There are exciting times ahead for the airport sector, says Bruno Spada, executive vice president of Airport IT, Amadeus, as he highlights some of the developments we can expect.
This year set a new record for global passenger numbers, with the increase primarily driven by developing markets in Asia and the Americas. Passenger expectations are changing too. Today’s passenger is more digitally connected than ever before, more tech-savvy and more demanding. Shifting expectations are driven in large part by the evolution of the on-demand economy, as travelers become accustomed to accessing services from the likes of Amazon, Netflix and Uber, flexibly, when they want and how they want.
In response, we are witnessing a shift toward the smart airport: one that combines technology and data to drive efficiency and deliver a higher quality of service. Pioneered by leaders such as Singapore’s Changi Airport, these smart airports are becoming more experiential, offering a highly personalized service from touchpoints that are increasingly technology-enabled.
In 2020 I expect airports around the world to invest more in technology. When it comes to passenger-handling applications, for instance those used at check-in – the workhorses of the industry – we will continue to see a move toward the cloud, automation and optimization to secure greater capabilities, more efficiently. But there are also a host of emerging technologies that will begin to secure an increased share of the IT budget with the objective of delivering transformative new services.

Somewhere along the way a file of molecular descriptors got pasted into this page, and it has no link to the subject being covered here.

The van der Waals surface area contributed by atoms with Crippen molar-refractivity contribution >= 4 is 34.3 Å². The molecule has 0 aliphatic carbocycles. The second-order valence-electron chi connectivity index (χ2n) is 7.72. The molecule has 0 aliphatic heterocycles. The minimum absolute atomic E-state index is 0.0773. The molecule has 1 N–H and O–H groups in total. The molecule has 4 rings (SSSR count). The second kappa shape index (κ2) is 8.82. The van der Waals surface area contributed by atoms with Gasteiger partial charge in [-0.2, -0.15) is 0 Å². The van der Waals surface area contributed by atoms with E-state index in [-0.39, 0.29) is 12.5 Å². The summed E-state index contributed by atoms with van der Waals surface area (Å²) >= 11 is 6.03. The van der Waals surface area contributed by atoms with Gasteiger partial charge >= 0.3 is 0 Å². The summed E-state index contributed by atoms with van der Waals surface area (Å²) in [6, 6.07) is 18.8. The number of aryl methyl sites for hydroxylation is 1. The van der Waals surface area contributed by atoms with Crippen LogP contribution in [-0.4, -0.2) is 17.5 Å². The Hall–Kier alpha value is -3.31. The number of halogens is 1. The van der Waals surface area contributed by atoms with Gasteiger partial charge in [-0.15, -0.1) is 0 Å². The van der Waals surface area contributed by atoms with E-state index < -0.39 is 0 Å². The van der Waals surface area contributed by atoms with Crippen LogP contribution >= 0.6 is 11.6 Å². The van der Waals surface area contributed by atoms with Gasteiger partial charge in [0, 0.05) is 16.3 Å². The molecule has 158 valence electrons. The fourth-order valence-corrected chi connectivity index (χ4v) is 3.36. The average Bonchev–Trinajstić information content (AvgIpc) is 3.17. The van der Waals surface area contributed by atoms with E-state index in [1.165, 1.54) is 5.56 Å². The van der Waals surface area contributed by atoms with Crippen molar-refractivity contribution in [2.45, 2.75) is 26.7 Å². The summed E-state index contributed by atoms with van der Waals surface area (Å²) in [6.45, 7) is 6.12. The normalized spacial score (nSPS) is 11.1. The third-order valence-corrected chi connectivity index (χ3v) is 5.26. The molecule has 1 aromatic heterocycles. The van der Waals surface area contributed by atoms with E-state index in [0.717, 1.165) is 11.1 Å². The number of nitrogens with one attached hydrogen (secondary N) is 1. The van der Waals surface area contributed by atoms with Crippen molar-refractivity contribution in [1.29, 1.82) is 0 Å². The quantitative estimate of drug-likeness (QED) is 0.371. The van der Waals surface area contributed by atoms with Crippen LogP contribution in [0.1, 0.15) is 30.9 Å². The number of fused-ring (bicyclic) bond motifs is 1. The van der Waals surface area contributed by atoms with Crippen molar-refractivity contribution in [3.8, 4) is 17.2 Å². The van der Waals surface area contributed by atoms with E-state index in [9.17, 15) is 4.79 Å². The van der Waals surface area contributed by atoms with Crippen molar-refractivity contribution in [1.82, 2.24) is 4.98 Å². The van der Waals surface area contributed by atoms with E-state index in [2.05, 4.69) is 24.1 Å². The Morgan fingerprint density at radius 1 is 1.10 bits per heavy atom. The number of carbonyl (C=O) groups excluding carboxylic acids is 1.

The rise of the distributed airport
Innovation in the airport check-in process continues to be a focus, and cloud technology is a key enabler of this. The cloud provides airports with flexibility, enabling them to scale their passenger services up and down based on demand, and to transcend the limitations of fixed infrastructure at the airport terminal.
Increasingly, airports and their airline customers are moving check-in and bag-drop processes off-airport. Travelers can have their bags handled at hotels and resorts, at convention halls, major sporting events, or in the city center. This frees up more leisure time for passengers, enabling them to enjoy their day bag-free, while reducing congestion at the airport itself.
A number of airlines and airports are recognizing the value in providing off-airport services. Ground handling firm Off Airport Check In Solutions (OACIS) pioneered this approach in Australia and recently began a new pilot internationally with Air New Zealand to offer a pop-up check-in facility in downtown Queenstown, New Zealand. Similarly, Hong Kong International Airport is leveraging the cloud to offer mobile check-in kiosks at off-site locations, such as hotels and at the country’s border crossing facilities.
Now the model is thoroughly proven, I expect a rapid expansion of such projects in 2020; the first steps toward a fully distributed airport.
The end of boarding passes?
Not quite yet, but 2019 marked some key milestones in the roll-out of biometrics. By no means a new technology, biometrics have been talked about for years as an essential component in enabling frictionless travel – 2020 will be a critical year for the technology as it begins to meet its long-held potential.
Biometrics promises a faster, more efficient check-in process for passengers, reducing queues and physical touchpoints. Passengers will no longer have to repetitively present boarding passes and passports at checkpoints such as immigration and VIP lounges, and boarding will take place much faster. For instance, at a recent pilot at Fraport Slovenija Airport in Ljubljana, average boarding times were reduced by 75% per passenger using biometric systems. In this pilot, passengers registered with a ‘selfie’ taken on a smartphone. Enabling passengers to capture their biometric data and store it locally on their own smartphone means that they can be in control of their data. Passengers can share their data with airlines and airports only for the duration of the passenger handling process and then relax, confident in the knowledge that the only place their data is held permanently is on their own device.